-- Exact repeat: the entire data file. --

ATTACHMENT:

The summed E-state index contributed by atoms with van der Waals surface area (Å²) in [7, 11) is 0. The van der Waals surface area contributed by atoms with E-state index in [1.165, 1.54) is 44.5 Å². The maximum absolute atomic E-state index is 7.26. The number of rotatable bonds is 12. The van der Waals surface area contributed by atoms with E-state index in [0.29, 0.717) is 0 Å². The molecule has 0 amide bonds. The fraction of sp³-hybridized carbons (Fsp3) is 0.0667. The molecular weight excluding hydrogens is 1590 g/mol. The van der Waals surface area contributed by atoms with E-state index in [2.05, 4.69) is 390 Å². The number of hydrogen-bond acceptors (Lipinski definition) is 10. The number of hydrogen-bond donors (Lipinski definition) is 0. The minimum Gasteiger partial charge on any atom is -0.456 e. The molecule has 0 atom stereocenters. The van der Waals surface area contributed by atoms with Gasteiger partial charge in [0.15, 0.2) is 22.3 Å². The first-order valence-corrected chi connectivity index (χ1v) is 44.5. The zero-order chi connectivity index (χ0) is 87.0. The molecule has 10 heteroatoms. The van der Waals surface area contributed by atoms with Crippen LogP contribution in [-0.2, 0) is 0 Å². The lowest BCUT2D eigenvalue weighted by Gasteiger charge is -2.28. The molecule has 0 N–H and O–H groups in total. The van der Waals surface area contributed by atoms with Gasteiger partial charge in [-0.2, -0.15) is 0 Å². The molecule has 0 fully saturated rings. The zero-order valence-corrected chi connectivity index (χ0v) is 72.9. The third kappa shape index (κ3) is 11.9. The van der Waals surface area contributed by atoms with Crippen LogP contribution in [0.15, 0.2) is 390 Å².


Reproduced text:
The summed E-state index contributed by atoms with van der Waals surface area (Å²) in [7, 11) is 0. The van der Waals surface area contributed by atoms with E-state index in [1.165, 1.54) is 44.5 Å². The maximum absolute atomic E-state index is 7.26. The number of rotatable bonds is 12. The van der Waals surface area contributed by atoms with E-state index in [0.29, 0.717) is 0 Å². The molecule has 0 amide bonds. The fraction of sp³-hybridized carbons (Fsp3) is 0.0667. The molecular weight excluding hydrogens is 1590 g/mol. The van der Waals surface area contributed by atoms with E-state index in [2.05, 4.69) is 390 Å². The number of hydrogen-bond acceptors (Lipinski definition) is 10. The number of hydrogen-bond donors (Lipinski definition) is 0. The minimum Gasteiger partial charge on any atom is -0.456 e. The molecule has 0 atom stereocenters. The van der Waals surface area contributed by atoms with Gasteiger partial charge in [0.15, 0.2) is 22.3 Å². The first-order valence-corrected chi connectivity index (χ1v) is 44.5. The zero-order chi connectivity index (χ0) is 87.0. The molecule has 10 heteroatoms. The van der Waals surface area contributed by atoms with Crippen LogP contribution in [-0.2, 0) is 0 Å². The lowest BCUT2D eigenvalue weighted by Gasteiger charge is -2.28. The molecule has 0 N–H and O–H groups in total. The van der Waals surface area contributed by atoms with Gasteiger partial charge in [-0.2, -0.15) is 0 Å². The molecule has 0 fully saturated rings. The zero-order valence-corrected chi connectivity index (χ0v) is 72.9. The third kappa shape index (κ3) is 11.9. The van der Waals surface area contributed by atoms with Crippen LogP contribution in [0.15, 0.2) is 390 Å².